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I hereby grant to the Rutgers University Libraries and to my school the non-exclusive right to archive, reproduce and distribute my thesis or dissertation, in whole or in part, and/or my abstract, in whole or in part, in and from an electronic format, subject to the release date subsequently stipulated in this submittal form and approved by my school. I represent and stipulate that the thesis or dissertation and its abstract are my original work, that they do not infringe or violate any rights of others, and that I make these grants as the sole owner of the rights to my thesis or dissertation and its abstract. I represent that I have obtained written permissions, when necessary, from the owner(s) of each third party copyrighted matter to be included in my thesis or dissertation and will supply copies of such upon request by my school. I acknowledge that RU ETD and my school will not distribute my thesis or dissertation or its abstract if, in their reasonable judgment, they believe all such rights have not been secured. I acknowledge that I retain ownership rights to the copyright of my work. I also retain the right to use all or part of this thesis or dissertation in future works, such as articles or books.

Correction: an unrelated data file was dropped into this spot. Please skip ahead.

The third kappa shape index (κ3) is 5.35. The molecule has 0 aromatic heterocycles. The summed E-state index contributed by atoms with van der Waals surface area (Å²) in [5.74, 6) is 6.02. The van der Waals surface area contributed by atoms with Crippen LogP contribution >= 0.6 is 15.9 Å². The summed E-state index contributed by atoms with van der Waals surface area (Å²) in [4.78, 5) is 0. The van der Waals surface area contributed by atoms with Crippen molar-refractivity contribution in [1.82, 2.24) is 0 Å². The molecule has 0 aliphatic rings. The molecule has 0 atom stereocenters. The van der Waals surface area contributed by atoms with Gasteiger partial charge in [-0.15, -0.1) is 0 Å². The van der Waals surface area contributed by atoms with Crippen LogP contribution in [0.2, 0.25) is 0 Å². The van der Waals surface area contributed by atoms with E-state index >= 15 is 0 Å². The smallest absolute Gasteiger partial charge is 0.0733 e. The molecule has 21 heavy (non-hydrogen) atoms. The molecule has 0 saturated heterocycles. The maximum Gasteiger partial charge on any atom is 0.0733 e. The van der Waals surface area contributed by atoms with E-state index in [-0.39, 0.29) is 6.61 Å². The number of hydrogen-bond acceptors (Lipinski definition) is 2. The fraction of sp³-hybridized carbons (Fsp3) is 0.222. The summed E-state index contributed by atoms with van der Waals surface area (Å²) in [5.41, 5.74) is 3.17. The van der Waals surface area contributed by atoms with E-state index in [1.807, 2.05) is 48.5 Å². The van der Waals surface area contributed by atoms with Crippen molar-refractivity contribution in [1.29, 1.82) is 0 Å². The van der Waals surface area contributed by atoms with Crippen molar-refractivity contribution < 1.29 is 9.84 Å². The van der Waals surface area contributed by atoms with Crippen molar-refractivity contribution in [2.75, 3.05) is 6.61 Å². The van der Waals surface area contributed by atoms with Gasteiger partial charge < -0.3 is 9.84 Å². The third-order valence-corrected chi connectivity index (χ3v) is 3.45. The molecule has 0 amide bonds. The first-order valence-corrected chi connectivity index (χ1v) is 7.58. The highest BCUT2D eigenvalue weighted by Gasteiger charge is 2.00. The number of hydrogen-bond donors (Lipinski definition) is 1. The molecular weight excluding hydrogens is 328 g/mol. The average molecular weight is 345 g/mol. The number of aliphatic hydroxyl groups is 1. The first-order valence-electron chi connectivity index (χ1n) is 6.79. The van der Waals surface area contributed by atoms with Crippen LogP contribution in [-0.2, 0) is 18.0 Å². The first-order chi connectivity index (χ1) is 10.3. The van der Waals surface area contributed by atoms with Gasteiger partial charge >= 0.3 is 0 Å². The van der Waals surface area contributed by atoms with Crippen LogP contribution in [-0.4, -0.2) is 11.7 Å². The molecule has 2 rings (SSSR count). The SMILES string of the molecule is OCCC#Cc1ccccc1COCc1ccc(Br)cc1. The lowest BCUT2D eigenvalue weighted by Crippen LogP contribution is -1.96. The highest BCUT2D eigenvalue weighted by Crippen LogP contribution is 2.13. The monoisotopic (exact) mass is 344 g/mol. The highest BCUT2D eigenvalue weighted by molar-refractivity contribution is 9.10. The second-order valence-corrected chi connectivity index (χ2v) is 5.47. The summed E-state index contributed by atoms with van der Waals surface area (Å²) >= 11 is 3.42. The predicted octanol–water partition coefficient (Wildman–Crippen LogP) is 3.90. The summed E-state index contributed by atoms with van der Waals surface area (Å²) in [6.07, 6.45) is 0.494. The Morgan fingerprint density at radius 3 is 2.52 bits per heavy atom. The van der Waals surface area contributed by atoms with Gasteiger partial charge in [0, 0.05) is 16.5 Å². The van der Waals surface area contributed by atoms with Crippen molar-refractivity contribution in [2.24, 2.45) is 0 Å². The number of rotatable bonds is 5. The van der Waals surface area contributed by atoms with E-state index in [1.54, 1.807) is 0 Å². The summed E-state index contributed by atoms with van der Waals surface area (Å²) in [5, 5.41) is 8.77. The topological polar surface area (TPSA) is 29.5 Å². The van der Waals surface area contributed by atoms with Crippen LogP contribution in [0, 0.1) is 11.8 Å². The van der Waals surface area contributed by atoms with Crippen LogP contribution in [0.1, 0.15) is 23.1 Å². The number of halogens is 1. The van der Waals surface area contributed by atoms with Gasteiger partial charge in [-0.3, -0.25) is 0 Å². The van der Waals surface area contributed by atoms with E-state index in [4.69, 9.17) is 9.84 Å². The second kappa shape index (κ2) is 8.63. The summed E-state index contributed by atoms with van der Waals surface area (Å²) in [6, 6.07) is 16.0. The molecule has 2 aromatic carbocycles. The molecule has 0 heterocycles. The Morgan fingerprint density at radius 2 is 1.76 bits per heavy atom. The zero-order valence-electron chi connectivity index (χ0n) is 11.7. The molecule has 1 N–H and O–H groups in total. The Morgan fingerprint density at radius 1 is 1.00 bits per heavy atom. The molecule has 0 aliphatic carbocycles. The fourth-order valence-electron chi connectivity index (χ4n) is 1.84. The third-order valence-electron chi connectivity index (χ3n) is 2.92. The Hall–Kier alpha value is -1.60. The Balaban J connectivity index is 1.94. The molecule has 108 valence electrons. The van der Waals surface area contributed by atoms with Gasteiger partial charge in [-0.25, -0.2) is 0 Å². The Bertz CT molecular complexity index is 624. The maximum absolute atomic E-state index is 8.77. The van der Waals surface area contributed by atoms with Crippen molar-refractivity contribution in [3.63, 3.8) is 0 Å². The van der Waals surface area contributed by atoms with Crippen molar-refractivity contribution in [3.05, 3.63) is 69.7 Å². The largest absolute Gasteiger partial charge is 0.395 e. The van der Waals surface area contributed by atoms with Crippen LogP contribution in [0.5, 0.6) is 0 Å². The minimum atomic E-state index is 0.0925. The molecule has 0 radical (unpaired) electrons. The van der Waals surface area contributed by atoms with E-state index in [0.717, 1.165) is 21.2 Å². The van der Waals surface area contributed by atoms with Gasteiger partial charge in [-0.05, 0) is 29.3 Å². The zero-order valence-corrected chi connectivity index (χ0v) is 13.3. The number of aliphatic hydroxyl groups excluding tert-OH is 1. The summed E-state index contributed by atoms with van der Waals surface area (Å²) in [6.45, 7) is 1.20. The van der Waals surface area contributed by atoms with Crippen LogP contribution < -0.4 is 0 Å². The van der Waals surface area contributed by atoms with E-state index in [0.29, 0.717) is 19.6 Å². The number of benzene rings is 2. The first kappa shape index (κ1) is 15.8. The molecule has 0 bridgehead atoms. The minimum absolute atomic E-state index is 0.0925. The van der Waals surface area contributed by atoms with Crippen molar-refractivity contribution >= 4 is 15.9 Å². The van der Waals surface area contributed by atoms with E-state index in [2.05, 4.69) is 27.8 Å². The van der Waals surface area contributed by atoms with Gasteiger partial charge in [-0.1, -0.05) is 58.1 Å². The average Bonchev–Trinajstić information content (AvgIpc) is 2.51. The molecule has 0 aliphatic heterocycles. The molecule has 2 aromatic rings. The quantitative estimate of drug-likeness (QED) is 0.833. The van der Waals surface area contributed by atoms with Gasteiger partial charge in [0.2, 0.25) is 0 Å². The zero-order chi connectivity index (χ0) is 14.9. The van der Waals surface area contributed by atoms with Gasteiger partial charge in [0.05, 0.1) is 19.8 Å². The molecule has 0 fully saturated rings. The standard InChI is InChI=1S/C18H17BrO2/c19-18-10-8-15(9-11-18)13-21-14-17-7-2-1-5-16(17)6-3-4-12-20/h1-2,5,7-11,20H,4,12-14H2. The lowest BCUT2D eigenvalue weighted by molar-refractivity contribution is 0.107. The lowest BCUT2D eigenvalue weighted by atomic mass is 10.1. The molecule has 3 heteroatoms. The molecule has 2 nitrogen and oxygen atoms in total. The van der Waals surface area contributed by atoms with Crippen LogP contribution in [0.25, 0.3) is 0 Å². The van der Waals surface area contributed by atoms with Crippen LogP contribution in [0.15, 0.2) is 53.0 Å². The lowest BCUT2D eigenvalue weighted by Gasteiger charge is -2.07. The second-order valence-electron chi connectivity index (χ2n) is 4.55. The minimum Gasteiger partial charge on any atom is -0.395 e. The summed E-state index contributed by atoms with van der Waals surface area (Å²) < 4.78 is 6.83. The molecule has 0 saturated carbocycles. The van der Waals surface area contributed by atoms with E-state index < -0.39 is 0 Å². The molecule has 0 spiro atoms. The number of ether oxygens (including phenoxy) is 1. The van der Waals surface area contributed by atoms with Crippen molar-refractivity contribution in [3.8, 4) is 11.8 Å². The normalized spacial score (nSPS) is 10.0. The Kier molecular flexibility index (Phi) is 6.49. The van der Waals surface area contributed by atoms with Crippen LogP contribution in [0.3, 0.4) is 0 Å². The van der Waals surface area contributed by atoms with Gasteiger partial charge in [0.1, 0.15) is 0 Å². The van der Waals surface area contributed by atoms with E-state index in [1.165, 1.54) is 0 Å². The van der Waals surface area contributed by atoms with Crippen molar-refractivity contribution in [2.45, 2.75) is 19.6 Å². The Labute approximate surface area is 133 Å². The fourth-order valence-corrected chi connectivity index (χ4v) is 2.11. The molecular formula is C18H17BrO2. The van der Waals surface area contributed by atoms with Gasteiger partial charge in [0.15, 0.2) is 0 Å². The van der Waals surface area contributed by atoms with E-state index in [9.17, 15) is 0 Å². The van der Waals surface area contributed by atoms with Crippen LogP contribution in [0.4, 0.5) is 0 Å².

Copyright
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Copyright protected
Availability
Status
Open
Reason
Permission or license